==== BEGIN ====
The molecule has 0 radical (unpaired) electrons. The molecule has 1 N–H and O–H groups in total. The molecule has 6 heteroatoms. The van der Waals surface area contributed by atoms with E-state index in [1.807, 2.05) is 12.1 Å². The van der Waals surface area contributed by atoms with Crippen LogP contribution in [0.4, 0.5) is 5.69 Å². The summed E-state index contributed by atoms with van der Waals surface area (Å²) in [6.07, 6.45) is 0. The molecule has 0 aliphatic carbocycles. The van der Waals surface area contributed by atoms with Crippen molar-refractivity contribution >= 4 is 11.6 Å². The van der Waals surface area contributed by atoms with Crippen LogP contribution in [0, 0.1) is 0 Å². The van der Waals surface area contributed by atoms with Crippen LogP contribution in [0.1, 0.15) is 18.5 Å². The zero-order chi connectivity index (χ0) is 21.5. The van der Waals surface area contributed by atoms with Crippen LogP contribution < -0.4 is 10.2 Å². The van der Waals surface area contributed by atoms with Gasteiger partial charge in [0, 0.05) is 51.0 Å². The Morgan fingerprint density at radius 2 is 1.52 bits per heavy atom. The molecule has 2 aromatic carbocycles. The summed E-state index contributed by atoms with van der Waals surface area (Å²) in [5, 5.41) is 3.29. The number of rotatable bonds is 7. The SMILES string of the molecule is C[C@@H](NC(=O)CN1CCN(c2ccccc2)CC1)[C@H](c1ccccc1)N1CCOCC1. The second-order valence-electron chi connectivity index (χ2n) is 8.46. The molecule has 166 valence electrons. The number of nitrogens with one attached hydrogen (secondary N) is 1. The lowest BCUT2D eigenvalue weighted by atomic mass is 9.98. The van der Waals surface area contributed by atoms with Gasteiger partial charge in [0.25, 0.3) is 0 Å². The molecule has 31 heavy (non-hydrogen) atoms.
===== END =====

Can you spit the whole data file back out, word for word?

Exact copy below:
The molecule has 0 radical (unpaired) electrons. The molecule has 1 N–H and O–H groups in total. The molecule has 6 heteroatoms. The van der Waals surface area contributed by atoms with E-state index in [1.807, 2.05) is 12.1 Å². The van der Waals surface area contributed by atoms with Crippen LogP contribution in [0.4, 0.5) is 5.69 Å². The summed E-state index contributed by atoms with van der Waals surface area (Å²) in [6.07, 6.45) is 0. The molecule has 0 aliphatic carbocycles. The van der Waals surface area contributed by atoms with Crippen molar-refractivity contribution >= 4 is 11.6 Å². The van der Waals surface area contributed by atoms with Crippen LogP contribution in [0, 0.1) is 0 Å². The van der Waals surface area contributed by atoms with Crippen LogP contribution in [0.1, 0.15) is 18.5 Å². The zero-order chi connectivity index (χ0) is 21.5. The van der Waals surface area contributed by atoms with Crippen LogP contribution < -0.4 is 10.2 Å². The van der Waals surface area contributed by atoms with Gasteiger partial charge in [0, 0.05) is 51.0 Å². The Morgan fingerprint density at radius 2 is 1.52 bits per heavy atom. The molecule has 2 aromatic carbocycles. The summed E-state index contributed by atoms with van der Waals surface area (Å²) in [5, 5.41) is 3.29. The number of rotatable bonds is 7. The SMILES string of the molecule is C[C@@H](NC(=O)CN1CCN(c2ccccc2)CC1)[C@H](c1ccccc1)N1CCOCC1. The second-order valence-electron chi connectivity index (χ2n) is 8.46. The molecule has 166 valence electrons. The number of nitrogens with one attached hydrogen (secondary N) is 1. The lowest BCUT2D eigenvalue weighted by atomic mass is 9.98. The van der Waals surface area contributed by atoms with Gasteiger partial charge in [0.25, 0.3) is 0 Å². The molecule has 31 heavy (non-hydrogen) atoms.